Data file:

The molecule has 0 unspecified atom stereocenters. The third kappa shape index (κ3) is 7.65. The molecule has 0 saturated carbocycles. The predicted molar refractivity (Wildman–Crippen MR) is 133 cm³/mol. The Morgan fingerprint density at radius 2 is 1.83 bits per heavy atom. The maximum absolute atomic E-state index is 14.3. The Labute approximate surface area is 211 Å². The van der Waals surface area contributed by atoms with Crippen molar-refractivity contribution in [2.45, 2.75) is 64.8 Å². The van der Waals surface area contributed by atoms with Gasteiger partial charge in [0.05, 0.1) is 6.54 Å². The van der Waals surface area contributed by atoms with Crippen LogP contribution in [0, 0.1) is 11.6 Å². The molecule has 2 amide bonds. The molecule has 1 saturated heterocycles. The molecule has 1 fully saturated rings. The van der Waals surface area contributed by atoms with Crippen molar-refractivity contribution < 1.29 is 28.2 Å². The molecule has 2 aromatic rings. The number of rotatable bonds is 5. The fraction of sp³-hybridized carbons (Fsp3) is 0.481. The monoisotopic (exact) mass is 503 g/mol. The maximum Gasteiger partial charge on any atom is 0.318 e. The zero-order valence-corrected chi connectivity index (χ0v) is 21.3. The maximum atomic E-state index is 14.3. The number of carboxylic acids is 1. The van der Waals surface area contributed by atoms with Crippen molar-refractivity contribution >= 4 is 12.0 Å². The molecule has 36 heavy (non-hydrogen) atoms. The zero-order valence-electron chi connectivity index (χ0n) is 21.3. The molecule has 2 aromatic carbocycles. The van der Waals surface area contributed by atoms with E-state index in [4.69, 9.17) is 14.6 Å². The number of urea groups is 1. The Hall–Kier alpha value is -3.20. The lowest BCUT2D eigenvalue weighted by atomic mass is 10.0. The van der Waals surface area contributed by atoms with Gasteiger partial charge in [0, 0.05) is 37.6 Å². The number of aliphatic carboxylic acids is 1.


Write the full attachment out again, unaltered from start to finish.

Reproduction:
The molecule has 0 unspecified atom stereocenters. The third kappa shape index (κ3) is 7.65. The molecule has 0 saturated carbocycles. The predicted molar refractivity (Wildman–Crippen MR) is 133 cm³/mol. The Morgan fingerprint density at radius 2 is 1.83 bits per heavy atom. The maximum absolute atomic E-state index is 14.3. The Labute approximate surface area is 211 Å². The van der Waals surface area contributed by atoms with Crippen molar-refractivity contribution in [2.45, 2.75) is 64.8 Å². The van der Waals surface area contributed by atoms with Gasteiger partial charge in [0.05, 0.1) is 6.54 Å². The van der Waals surface area contributed by atoms with Crippen LogP contribution in [0, 0.1) is 11.6 Å². The molecule has 2 amide bonds. The molecule has 1 saturated heterocycles. The molecule has 1 fully saturated rings. The van der Waals surface area contributed by atoms with Crippen molar-refractivity contribution < 1.29 is 28.2 Å². The molecule has 2 aromatic rings. The number of rotatable bonds is 5. The fraction of sp³-hybridized carbons (Fsp3) is 0.481. The monoisotopic (exact) mass is 503 g/mol. The maximum Gasteiger partial charge on any atom is 0.318 e. The zero-order valence-corrected chi connectivity index (χ0v) is 21.3. The maximum atomic E-state index is 14.3. The number of carboxylic acids is 1. The van der Waals surface area contributed by atoms with Crippen molar-refractivity contribution >= 4 is 12.0 Å². The molecule has 36 heavy (non-hydrogen) atoms. The zero-order valence-electron chi connectivity index (χ0n) is 21.3. The molecule has 2 aromatic carbocycles. The van der Waals surface area contributed by atoms with E-state index in [4.69, 9.17) is 14.6 Å². The number of urea groups is 1. The Hall–Kier alpha value is -3.20. The lowest BCUT2D eigenvalue weighted by atomic mass is 10.0. The van der Waals surface area contributed by atoms with Gasteiger partial charge in [0, 0.05) is 37.6 Å². The number of aliphatic carboxylic acids is 1.